COSEWIC assessment and update status report on the wolverine Gulo gulo in Canada
- Assessment Summary
- Executive Summary
- COSEWIC Mandate, Membership and Definitions
- Lists of Figures and Tables
- Species Information
- Population Sizes and Trends
- Limiting Factors and Threats
- Special Significance of the Species
- Existing Protection or Other Status
- Summary of Status Report
- Technical Summary
- Acknowledgements and Literature Cited
- Biographical Summary of Contractor and Authorities Consulted
Existing Protection or Other Status
In Canada, wolverines are harvested in all western jurisdictions. There is no non-Aboriginal harvest in Quebec, Labrador or Ontario (since 2001/02; Dawson, pers. com., 2002). The wolverine is listed as endangered in Newfoundland-Labrador, where it is protected under the province’s endangered species act. In the United States, wolverine harvest is permitted only in Alaska and Montana.
Harvests are managed using variation in season length (including closed seasons), quotas, the use of registered trapping concessions (a form of limited entry), and trapline management by the trapper (Slough et al. 1987). Harvests are monitored through mandatory pelt sealing, year-end harvest reporting, or by monitoring fur exports. Local use of wolverine pelts is common in northern areas (especially the Northwest Territories and Nunavut), where pelt production data (Table 1) underestimate the actual harvest. Community or land claim area-based harvest studies and carcass collection programs have greatly improved wolverine harvest reporting since the 1990s.
Registered trapping concessions are effective in limiting the number of trappers who harvest from any given area, and also provide an incentive for long-term trapline management by the trapper (i.e., overharvest is discouraged). A weaker trapping system is employed in group trapping areas, where members of some northern Aboriginal communities in the Yukon Territory, Northwest Territories and Nunavut have unlimited rights to hunt and trap within large traditional territories near their communities. There is less incentive to manage these areas, as individual trappers have little control over the total harvest.
Wolverines are not listed by the Convention on International Trade in Endangered Species; therefore international trade in wolverines is not monitored or restricted.
The provincial / territorial status rankings for wolverines are given in Table 2. Most rankings are similar to the COSEWIC (COSEWIC 2002) rankings for the eastern and western populations (endangered and special concern, respectively).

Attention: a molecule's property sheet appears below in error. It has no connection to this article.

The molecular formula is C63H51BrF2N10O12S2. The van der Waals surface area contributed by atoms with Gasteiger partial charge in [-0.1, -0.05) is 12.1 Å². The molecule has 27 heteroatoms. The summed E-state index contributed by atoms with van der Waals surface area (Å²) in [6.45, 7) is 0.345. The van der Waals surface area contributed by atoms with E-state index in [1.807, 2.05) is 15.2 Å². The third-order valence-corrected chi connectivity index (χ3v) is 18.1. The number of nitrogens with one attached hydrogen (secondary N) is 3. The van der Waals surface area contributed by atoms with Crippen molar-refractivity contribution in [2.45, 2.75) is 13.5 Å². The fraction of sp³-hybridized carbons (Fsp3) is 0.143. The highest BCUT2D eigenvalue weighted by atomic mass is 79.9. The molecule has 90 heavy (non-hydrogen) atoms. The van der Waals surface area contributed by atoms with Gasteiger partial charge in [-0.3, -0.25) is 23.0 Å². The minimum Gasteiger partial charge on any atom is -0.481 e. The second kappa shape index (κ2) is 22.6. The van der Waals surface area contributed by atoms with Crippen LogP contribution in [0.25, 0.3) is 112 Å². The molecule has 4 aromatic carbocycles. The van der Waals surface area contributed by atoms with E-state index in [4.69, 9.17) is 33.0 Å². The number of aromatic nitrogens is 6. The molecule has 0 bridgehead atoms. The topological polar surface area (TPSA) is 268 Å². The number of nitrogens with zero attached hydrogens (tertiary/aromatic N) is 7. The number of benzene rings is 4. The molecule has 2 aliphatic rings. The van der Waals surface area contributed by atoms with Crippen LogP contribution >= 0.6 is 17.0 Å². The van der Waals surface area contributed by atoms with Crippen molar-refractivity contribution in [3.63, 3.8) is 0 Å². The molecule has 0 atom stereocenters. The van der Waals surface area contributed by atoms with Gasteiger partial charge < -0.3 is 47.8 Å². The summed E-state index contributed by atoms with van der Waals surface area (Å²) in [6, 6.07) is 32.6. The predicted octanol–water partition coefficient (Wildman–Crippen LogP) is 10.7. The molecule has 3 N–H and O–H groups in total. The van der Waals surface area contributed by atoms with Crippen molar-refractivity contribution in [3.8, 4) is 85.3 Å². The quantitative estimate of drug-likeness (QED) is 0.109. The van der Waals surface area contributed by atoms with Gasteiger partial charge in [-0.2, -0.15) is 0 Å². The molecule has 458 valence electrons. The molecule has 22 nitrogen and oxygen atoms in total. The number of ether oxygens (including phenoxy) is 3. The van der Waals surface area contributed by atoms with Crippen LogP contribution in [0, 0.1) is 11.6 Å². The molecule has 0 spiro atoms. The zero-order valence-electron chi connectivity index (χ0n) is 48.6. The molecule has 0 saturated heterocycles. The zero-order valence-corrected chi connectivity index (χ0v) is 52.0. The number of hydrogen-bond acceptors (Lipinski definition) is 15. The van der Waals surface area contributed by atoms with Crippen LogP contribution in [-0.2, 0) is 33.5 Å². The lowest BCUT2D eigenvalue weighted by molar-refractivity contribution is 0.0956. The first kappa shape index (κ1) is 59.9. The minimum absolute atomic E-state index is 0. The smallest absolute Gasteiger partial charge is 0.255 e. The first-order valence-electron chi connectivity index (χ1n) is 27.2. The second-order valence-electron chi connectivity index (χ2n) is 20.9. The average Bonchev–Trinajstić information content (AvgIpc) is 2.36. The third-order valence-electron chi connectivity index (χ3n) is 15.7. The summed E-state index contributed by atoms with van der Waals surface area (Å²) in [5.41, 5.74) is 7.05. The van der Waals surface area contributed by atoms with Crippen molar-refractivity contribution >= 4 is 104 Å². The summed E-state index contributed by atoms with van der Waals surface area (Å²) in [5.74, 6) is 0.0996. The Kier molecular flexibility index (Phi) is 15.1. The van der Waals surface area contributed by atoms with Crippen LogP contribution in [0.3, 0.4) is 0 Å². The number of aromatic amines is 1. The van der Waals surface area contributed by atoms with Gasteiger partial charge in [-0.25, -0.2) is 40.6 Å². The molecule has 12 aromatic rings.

Internationally, wolverines are listed as endangered in Norway, Sweden and Finland. Wolverines are ranked vulnerable worldwide (IUCN status – vulnerable, VU – A2c; Hilton-Taylor 2000), facing a high risk of extinction in the wild in the medium-term future due to population declines.
The U.S. Forest Service designated the wolverine a sensitive species in 1993, granting it special consideration during management planning efforts. A petition was filed with the U.S. Fish and Wildlife Service to list the wolverine as a threatened or endangered species, but was subsequently denied in 1995. Another such petition was filed in 2000 (Biodiversity Legal Foundation 2000), citing low numbers and fragmented populations as reasons. State listings for wolverines are threatened (Oregon and California) endangered (Colorado) protected wildlife (Washington), species of special concern (Idaho and Wyoming). There are no state listings for Alaska and Montana where the species is trapped. The trapping season for wolverines was closed in Idaho in 1965, and in 1975, a bag limit of one per trapper was implemented in Montana, where there is an annual harvest of approximately 12 individuals.
|NL||Endangered||S1||Critically imperilled||E (1989)|
|QC||Not ranked||S1||Critically imperilled||G4||E (1989)|
|MB||S3S4||Vulnerable/apparently secure||G4; G4T4, luscus ssp.||SC (1989)|
|SK||Sensitive||S3S4||Data deficient||G4||SC (1989)|
|AB||Blue||May be at risk; data deficient status has been recommended||SC (1989)|
|BC, luscus ssp.||Blue||S3||Vulnerable||G4T4||SC (1989)|
|BC, vancouverensis ssp.||Red||S1||Critically imperilled||G4T1Q||Not addressed|
NL (Bredin, pers. com., 2002).
QC (Québec Société de la Faune et des Parcs, Espèces Fauniques Menacées ou vulnérables au Québec, web site: http://www.fapaq.gouv.qc.ca/fr/etu_rec/esp_mena_vuln/esp/carcajou.htm [accessed May 2003].
ON (Threatened status recommended by Dawson 2000) (Ontario Natural Heritage Information Centre, web site: http://www.mnr.gov.on.ca/MNR/nhic/species/listout.cfm?el=am [accessed May 2003].
MB (Berezanski, pers. com., 2002; Manitoba CDC, web site: http://web2.gov.mb.ca/conservation/cdc/species/species.php?search_type=animal&search_text=wolverine&action=Submit&action=Submit [accessed May 2003].
SK (Saskatchewan CDC, Keith, pers. com., 2002).
AB (Petersen 1997, Alberta Sustainable Resource Development 2000, Kosinski, pers. com., 2002).
BC (Cannings et al. 1999).
YT (Yukon Department of Renewable Resources 2000).
NT (Northwest Territories Resources, Wildlife and Economic Development 2000).
NU (Krizan, pers. com., 2002).
COSEWIC (COSEWIC 2002).
- Date Modified: